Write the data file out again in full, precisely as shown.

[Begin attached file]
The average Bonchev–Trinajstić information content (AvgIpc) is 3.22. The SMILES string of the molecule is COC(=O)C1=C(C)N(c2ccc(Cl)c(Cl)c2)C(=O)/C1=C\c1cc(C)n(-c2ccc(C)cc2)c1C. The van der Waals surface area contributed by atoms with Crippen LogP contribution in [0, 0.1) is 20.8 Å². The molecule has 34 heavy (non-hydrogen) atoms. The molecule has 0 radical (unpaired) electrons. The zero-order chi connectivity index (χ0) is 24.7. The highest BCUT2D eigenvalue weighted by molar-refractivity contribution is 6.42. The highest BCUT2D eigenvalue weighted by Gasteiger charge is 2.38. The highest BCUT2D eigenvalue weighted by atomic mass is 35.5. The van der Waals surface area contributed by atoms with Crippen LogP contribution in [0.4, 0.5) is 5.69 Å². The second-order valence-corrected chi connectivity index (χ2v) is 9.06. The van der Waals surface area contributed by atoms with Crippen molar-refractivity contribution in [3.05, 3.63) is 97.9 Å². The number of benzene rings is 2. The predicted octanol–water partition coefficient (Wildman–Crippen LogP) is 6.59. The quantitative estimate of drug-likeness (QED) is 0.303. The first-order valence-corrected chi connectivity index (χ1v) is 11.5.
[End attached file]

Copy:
The average Bonchev–Trinajstić information content (AvgIpc) is 3.22. The SMILES string of the molecule is COC(=O)C1=C(C)N(c2ccc(Cl)c(Cl)c2)C(=O)/C1=C\c1cc(C)n(-c2ccc(C)cc2)c1C. The van der Waals surface area contributed by atoms with Crippen LogP contribution in [0, 0.1) is 20.8 Å². The molecule has 34 heavy (non-hydrogen) atoms. The molecule has 0 radical (unpaired) electrons. The zero-order chi connectivity index (χ0) is 24.7. The highest BCUT2D eigenvalue weighted by molar-refractivity contribution is 6.42. The highest BCUT2D eigenvalue weighted by Gasteiger charge is 2.38. The highest BCUT2D eigenvalue weighted by atomic mass is 35.5. The van der Waals surface area contributed by atoms with Crippen LogP contribution in [0.4, 0.5) is 5.69 Å². The second-order valence-corrected chi connectivity index (χ2v) is 9.06. The van der Waals surface area contributed by atoms with Crippen molar-refractivity contribution in [3.05, 3.63) is 97.9 Å². The number of benzene rings is 2. The predicted octanol–water partition coefficient (Wildman–Crippen LogP) is 6.59. The quantitative estimate of drug-likeness (QED) is 0.303. The first-order valence-corrected chi connectivity index (χ1v) is 11.5.